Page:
Veterans and families of American armed forces proudly stood while the song from their military branch of the service - from the Army, Navy and Coast Guard to the Airforce and Marine Corp. was played.

The concert was free to the public and co-sponsored by the American Legion/VFW Homecoming Committee, Porterville Unified School District and The Porterville Recorder. The event Coordinator was Frank "Buck Shaffer.

This story was published in The Porterville Recorder on November 10, 2004


The Navy's premier jazz ensemble, the "Commodores," presents the finest in America's truly original music. A specialty unit of the United States Navy Band in Washington, D.C., the group features 19 of the Navy's top jazz and "big band" musicians.  The Commodores combine the best of jazz and popular music.

By Esther Avila

PORTERVILLE -- There were three standing ovations Saturday night as the Commodores Jazz ensemble, performed at the Frank “Buck” Shaffer Theater inside the Porterville Memorial Auditorium.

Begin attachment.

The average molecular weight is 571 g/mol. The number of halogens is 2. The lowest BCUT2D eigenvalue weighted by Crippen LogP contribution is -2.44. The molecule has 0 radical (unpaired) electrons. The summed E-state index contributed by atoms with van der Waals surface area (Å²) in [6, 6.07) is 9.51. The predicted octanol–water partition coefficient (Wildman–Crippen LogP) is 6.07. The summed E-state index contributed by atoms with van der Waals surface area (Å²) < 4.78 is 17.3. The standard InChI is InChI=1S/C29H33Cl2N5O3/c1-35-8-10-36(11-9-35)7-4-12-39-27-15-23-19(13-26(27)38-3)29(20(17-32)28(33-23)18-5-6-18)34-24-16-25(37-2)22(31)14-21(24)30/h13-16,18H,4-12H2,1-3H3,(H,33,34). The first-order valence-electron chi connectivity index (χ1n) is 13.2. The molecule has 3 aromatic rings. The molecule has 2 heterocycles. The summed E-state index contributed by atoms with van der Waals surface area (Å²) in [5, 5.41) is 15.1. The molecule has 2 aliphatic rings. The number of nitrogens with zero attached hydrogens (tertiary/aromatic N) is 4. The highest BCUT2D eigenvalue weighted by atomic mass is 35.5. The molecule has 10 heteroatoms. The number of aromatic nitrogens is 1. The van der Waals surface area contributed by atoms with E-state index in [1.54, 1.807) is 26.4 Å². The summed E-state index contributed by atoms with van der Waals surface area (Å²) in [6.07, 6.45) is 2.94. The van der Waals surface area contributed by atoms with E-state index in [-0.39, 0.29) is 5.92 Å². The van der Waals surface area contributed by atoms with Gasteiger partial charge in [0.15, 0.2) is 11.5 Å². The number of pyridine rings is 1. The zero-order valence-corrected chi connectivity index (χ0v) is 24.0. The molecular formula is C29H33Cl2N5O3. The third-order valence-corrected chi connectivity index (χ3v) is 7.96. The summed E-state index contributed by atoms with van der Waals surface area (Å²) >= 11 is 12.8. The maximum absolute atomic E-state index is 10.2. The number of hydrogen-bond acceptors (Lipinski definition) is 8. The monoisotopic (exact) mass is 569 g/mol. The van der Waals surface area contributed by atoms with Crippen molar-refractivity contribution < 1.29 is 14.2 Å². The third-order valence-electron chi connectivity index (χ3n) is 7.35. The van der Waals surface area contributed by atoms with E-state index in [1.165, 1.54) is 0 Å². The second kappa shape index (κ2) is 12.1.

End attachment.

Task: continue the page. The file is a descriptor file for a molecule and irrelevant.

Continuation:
The band, a specialty unit of the United States Navy Band in Washington, D.C., featured 19 of the Navy’s top jazz and big-band musicians.

Following the singing of the national anthem by vocalist Chief Musician Yolanda C. Pelzer, the band opened with a couple of numbers, including an original arrangement and composition by pianist Musician First Class (MU1) Dan LaMaestra from Buenos Aires, Argentina. The number also featured MU1 John Parsons on the drums and MU1 Robert Holmes on baritone saxophone.

“We’re working our way down California and up to Arizona during this tour,” said master of ceremonies Chief Musician William Moore. “Back in August we lost Maynard Ferguson. I understand he played here in this very auditorium in May.  Tonight’s concert features a number of Maynard’s [selections.]”

Ferguson was a Canadian-born jazz trumpet player and band leader, well known for his swinging style and ability to play in a remarkably high register. He performed at the Porterville Memorial Auditorium in May and died on Aug. 23, following a brief illness.

Special acknowledgement and wishes for a speedy recovery were also made to “The one and only Buck Shaffer” during the concert.

Saturday’s concert was the Commodore’s first performance in Porterville. After playing in the Bay Area on Friday night, the band continued to Los Angeles on Sunday.

“We do really well in towns like Porterville,” said Holmes, tour manager of the band. “We love coming and inviting the community, and we especially love playing in towns where other groups don’t necessarily stop.”

Holmes, who said he has been greatly inspired by Count Basie and the likes of Duke Ellington, had traveled to Porterville in September on a tour advance.